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This Woman Is Breaking Down Stereotypes That Yoga is merely For a particular somatotype

It may be 2019, but we are still working hard to interrupt down negative stereotypes and build up body positivity. one among those places? Yoga—a practice that’s meant to feel accepting and inclusive—is shockingly enough still thought to be reserved for those with specific body types (read: slim, thin, athletic). We chatted with Chelsea Jackson Roberts, an Atlanta-based yogi, and Lululemon global ambassador, on how she stays zen and why she’s working hard to bust stereotypes within the yoga world.

What causes you to feel strong and powerful?
Studying an intention, goal, or vision and seeing myself committed thereto, regardless of how scary it’s. Once I reach that goal or am within the process of working toward something, that creates me feel really strong.

RELATED: How Instagram Star Jessamyn Stanley Is Defying Yoga Stereotypes

Chelsea-Jackson-Roberts yoga Atlanta woman health entrepreneur exercise mindfulness

Can you define what self-care means to you?
I am often serving people in communities and even my partner in some ways, so self-care is carving out time for myself. Ultimately, it’s a uniform practice or commitment to myself, and it makes me feel good whenever I’m engaged in it.

What is your favorite yoga pose and why?
Dancer’s Pose. it had been one among the primary poses I did once I started yoga. And it had been something that if I had seen an image of somebody else doing it, I wouldn’t have thought it had been something that my body would be ready to do. But I did it, and therefore the pose has cursed with me.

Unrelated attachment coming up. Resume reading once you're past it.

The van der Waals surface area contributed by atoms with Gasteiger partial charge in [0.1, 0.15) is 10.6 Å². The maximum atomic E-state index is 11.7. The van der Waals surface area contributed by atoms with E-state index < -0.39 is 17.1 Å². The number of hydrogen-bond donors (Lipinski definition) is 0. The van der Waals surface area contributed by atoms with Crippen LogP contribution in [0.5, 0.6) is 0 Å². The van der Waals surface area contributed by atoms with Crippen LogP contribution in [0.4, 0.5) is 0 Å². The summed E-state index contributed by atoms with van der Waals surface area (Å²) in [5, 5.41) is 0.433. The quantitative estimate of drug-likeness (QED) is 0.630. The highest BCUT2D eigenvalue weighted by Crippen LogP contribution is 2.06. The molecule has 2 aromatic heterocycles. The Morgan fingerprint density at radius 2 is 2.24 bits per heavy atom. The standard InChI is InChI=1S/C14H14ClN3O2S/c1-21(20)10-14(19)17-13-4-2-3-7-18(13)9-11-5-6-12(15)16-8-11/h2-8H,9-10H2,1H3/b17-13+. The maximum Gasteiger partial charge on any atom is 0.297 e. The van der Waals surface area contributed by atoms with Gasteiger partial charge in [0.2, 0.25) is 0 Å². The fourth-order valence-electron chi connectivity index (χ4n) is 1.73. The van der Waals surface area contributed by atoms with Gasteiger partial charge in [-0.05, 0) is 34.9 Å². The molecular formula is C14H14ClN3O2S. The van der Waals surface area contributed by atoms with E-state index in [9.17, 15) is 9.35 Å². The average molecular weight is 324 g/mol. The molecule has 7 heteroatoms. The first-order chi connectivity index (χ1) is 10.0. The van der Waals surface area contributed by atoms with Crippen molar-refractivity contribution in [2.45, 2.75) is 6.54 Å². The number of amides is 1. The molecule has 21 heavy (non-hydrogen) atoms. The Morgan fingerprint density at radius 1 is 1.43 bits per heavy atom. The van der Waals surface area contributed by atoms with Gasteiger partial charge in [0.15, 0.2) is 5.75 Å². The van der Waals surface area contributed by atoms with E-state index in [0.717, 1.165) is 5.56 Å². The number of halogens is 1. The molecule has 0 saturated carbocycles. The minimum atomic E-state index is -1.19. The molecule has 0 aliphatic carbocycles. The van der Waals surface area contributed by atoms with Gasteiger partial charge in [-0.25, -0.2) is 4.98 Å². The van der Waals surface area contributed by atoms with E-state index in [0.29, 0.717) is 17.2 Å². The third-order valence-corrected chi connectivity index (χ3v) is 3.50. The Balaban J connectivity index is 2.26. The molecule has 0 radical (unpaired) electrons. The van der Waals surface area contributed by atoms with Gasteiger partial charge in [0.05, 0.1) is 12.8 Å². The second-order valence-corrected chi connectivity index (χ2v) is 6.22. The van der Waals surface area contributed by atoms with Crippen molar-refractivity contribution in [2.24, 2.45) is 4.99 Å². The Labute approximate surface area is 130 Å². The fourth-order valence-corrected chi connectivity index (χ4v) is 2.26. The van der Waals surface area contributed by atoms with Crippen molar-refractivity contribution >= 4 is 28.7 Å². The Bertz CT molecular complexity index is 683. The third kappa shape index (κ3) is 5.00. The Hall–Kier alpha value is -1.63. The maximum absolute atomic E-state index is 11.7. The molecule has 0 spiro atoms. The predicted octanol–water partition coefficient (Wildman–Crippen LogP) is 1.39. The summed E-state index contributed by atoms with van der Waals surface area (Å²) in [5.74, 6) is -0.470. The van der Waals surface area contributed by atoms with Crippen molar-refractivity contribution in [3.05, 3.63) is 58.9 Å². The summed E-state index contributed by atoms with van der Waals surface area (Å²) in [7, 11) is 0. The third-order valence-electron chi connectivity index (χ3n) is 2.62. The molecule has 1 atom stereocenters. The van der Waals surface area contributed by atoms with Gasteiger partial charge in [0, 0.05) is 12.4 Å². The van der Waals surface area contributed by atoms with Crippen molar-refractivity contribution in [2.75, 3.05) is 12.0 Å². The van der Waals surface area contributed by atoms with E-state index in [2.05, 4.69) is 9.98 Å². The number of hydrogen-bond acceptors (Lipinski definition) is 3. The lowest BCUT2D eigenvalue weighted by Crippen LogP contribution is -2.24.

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You’ve talked about combating the stereotype of what a yogi traditionally looks like—can you explain a touch more about that?
I desire I’m pushing back against this narrative that yoga is merely for a particular somatotype or that there are only certain people that deserve this practice because they’re athletic or have the resources to spend on expensive yoga clothes. So I desire whenever I show up, that’s me pushing back on the stereotype of who yoga is for. whenever I teach, it shifts that image. I’m glad that within the past five years with teachers like Jessamyn Stanley and Anna Guest-Jelley and myself, we are beginning to see a shift in who a yogi is.

How has yoga changed you?
I am kinder to myself, more patient, and not as critical. The tools I even have and continue learning from yoga are those that are helping me sustain that compassion—and that affects and impacts how I treat others.

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Do you have a mantra?
I recently attended Tracee Stanley’s Yoga Nidra immersion, and that we had to make our perfect Sankofa, which is essentially a mantra that you simply would use in your practice. Mine is “I am grounded and capable of creating decisions, even once I am questioning.” once I hear myself say this, it strengthens my ability to believe that I can make an honest decision.

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